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AI Cultural Change From First Principles

Scaling AI Doug Bryan

So, you want to change your company culture to be more data driven and use AI everyday. You want to get advanced analytics beyond the Center of Excellence (or what one of my customers call the RSPD, Really Smart People Department, and another calls the bottleneck) and into all your business units and business functions. This article discusses how executives can use price and demand to increase AI development.

Price: SaaS and cloud computing have reduced AI platform prices to only about 12 work days per year per analyst or 5% of compensation. Prices are at historic lows. (Assumes 235 workdays, $100K average data analyst total compensation, and $5,000 software costs per analyst per year.)

Demand: Many factors drive demand in companies including personal factors like user experience, social ones like peer pressure and network effects, and business ones like return on investment (ROI).

demand formula

User experience: If a platform is easier or more fun to use, then demand generally increases.  For example, when the iPhone was released 14 years ago it didn’t make better phone calls than its competitors but its user interface, iTunes, and a myriad of third-party apps made it fun and it quickly gained market share.

Social pressure drives demand via:

  • Safety in numbers: If a lot of people on your team are using a platform then it probably works well or, at the least, won’t put you at a competitive disadvantage relative to your coworkers.
  • Network effects: The value of many platforms increases with the number of people on it by facilitating reuse, finding problems quickly, and fixing them quickly.  For example, in 2004, IBM found that Wikipedia was more accurate than Encyclopedia Britannica because Wikipedia had many more readers and editors fixing problems.
  • Management directives: When managers give directives to use a platform, then not doing so may have an adverse effect on your promotions and compensation.

ROI: We touched on price, which leaves value. What value does your AI platform generate? What’s the benchmark for your current AI approach, if any? How does overall business value increase or decrease with cost, revenue, profit, time to market, quality, agility, risk, and innovation? Businesses should consider them all (and their tradeoffs) since it’s often difficult to improve one without worsening another. 

Recall Mark Zuckerberg’s famous quote, “Move fast and break things,” which suggests that reducing time to market may also reduce quality. An example is’s checkout pipeline reliability was less than 90% (less than one 9) during the 2004 Christmas season yet revenue grew 31%. Revenue went up while quality went down.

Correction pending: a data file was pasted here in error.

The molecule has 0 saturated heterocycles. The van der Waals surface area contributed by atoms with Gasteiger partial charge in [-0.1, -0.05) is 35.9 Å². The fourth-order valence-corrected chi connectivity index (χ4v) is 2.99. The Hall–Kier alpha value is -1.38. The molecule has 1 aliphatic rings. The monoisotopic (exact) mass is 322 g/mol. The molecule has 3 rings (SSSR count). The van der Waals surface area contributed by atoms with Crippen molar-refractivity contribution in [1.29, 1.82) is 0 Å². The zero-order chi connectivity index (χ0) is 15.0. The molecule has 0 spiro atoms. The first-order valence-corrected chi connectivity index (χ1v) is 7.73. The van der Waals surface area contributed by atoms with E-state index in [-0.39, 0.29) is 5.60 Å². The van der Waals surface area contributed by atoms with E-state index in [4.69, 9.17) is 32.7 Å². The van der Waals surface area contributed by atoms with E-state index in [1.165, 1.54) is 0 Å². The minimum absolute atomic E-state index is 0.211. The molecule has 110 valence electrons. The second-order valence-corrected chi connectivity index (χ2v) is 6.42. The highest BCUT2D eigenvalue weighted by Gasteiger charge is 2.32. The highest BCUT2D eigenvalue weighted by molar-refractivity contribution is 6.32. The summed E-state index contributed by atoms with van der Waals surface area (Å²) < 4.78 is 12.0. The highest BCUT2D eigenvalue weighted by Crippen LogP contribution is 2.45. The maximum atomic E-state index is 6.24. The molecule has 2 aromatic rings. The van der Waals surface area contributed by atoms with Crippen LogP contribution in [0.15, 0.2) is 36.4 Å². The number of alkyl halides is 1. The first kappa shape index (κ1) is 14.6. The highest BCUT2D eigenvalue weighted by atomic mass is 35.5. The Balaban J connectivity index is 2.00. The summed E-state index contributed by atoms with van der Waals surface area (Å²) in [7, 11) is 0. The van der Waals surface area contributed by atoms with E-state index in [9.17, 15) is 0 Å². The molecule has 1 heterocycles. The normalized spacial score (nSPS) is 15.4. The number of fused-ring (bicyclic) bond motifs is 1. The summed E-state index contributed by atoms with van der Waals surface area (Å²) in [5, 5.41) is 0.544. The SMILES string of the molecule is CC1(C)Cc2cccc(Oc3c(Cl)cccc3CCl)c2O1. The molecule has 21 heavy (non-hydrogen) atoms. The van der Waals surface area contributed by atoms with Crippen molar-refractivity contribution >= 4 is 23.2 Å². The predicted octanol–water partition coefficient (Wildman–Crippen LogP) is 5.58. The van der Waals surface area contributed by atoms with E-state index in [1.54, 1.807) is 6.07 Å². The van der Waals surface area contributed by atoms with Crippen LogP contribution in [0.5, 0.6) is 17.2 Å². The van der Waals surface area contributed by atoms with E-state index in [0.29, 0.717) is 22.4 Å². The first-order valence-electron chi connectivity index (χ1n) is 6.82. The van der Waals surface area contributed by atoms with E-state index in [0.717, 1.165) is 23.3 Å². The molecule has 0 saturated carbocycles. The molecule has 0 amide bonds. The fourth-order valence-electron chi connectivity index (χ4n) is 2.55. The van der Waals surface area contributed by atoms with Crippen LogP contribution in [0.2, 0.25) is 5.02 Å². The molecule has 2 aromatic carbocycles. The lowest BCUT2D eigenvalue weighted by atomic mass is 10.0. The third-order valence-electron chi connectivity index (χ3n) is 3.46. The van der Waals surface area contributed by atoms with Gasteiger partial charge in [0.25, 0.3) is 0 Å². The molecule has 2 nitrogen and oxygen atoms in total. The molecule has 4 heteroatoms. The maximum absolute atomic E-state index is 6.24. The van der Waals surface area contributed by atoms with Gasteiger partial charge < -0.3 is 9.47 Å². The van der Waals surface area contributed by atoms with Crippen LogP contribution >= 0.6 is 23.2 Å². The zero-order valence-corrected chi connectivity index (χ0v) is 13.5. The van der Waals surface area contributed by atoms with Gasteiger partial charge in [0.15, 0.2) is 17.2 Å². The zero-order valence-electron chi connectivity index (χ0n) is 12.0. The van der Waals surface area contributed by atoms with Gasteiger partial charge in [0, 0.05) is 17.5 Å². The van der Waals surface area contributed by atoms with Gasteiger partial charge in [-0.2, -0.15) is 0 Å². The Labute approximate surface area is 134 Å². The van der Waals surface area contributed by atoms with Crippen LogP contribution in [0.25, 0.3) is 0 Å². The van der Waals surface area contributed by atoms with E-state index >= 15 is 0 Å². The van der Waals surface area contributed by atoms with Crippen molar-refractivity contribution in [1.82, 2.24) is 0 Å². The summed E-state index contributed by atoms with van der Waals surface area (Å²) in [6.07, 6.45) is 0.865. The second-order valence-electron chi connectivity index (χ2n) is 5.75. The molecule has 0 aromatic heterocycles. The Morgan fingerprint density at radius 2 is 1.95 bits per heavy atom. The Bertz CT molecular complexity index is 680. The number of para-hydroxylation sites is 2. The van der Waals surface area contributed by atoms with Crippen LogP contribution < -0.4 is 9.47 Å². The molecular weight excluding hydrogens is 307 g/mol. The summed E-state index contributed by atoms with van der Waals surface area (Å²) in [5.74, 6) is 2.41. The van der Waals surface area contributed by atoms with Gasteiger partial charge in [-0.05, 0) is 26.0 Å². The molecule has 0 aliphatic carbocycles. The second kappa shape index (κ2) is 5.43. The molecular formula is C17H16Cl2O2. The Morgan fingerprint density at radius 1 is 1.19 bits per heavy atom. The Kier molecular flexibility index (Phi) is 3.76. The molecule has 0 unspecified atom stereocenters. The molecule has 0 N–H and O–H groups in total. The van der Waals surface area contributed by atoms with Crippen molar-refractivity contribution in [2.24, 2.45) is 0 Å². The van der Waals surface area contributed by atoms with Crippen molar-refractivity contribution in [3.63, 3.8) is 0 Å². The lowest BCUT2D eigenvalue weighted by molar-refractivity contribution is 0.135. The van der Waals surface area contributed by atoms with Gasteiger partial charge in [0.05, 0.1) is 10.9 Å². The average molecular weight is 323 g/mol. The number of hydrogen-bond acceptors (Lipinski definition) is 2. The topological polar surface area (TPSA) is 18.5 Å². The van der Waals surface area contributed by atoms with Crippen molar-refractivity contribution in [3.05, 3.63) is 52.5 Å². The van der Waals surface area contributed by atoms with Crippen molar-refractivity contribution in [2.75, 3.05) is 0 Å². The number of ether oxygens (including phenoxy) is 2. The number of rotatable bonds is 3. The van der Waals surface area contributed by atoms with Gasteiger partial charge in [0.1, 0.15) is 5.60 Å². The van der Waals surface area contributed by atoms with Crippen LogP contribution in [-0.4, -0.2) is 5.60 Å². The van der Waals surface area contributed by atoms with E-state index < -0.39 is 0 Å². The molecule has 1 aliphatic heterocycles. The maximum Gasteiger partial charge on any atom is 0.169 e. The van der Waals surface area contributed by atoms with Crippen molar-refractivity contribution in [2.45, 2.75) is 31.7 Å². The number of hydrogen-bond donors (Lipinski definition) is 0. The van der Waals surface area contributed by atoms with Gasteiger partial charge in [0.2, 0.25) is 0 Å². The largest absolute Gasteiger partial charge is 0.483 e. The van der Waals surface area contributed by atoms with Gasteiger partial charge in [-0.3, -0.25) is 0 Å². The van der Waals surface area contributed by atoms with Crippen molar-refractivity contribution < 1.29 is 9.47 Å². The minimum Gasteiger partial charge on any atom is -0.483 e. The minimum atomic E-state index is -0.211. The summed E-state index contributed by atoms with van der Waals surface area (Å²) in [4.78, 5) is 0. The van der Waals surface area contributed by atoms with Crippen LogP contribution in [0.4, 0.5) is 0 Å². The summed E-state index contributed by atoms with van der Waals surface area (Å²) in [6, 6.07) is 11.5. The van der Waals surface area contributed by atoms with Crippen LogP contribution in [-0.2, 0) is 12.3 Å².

What Can Executives Do to Accelerate AI Adoption?

Many drivers are available.

Reduce prices: The U.S. government subsidizes electric vehicle development and purchases.  Managers can do the same for AI. Many companies have a central IT department that handles AI platform provisioning and charges expenses back to business units. We’ve seen big differences in the markup of these chargebacks from -50% to +400%. Managers can accelerate AI adoption by subsidizing business units cost and reducing IT markups.

User experience: Provision platforms that are fun and easy to use by a wide variety of data analysts, not just expert data scientists. (Renee Boerefijn, Ph.D., Director of Innovation at Bunge Loders Croklaan said Dataiku’s platform “enables fun,” high praise indeed.)

Social pressure: Evangelize the benefits and internal successes of AI at every level of the organization. It’s insufficient to just have some lunch-and-learn sessions for developers. You need executive-level, C-suite evangelists too. Also, fund the management of a sustainable learning community so that network effects are obvious via vehicles such as internal conferences, awards, and laptop stickers. (Yeah, never underestimate how much developers like laptop stickers and how well they signal community membership.) Lastly, managers can mandate or recommend AI adoption headcount goals.

ROI: A key here is that managers use common cost and value metrics so that different AI approaches may be compared, apples to apples. Managers should also set priorities between completing goals such as cost reduction, revenue increase, time to market decreases, quality increases, agility increase, innovation, and risk reduction, based on their strategic goals. I’ve even seen managers go so far as to quantify priorities, such as $1 of incremental revenue is worth $4 of cost reduction.

In summary, to drive AI adoption across their business and change to a more data-driven culture, executives can:

  1. Subsidize AI platform costs.
  2. Provide fun and easy-to-use platforms.
  3. Evangelize results at all levels of the organization.
  4. Fund a sustainable learning community.
  5. Set AI adoption headcount guidelines.
  6. Align on clear, common cost, revenue, profit, time to market, quality, agility, risk, and innovation metrics.

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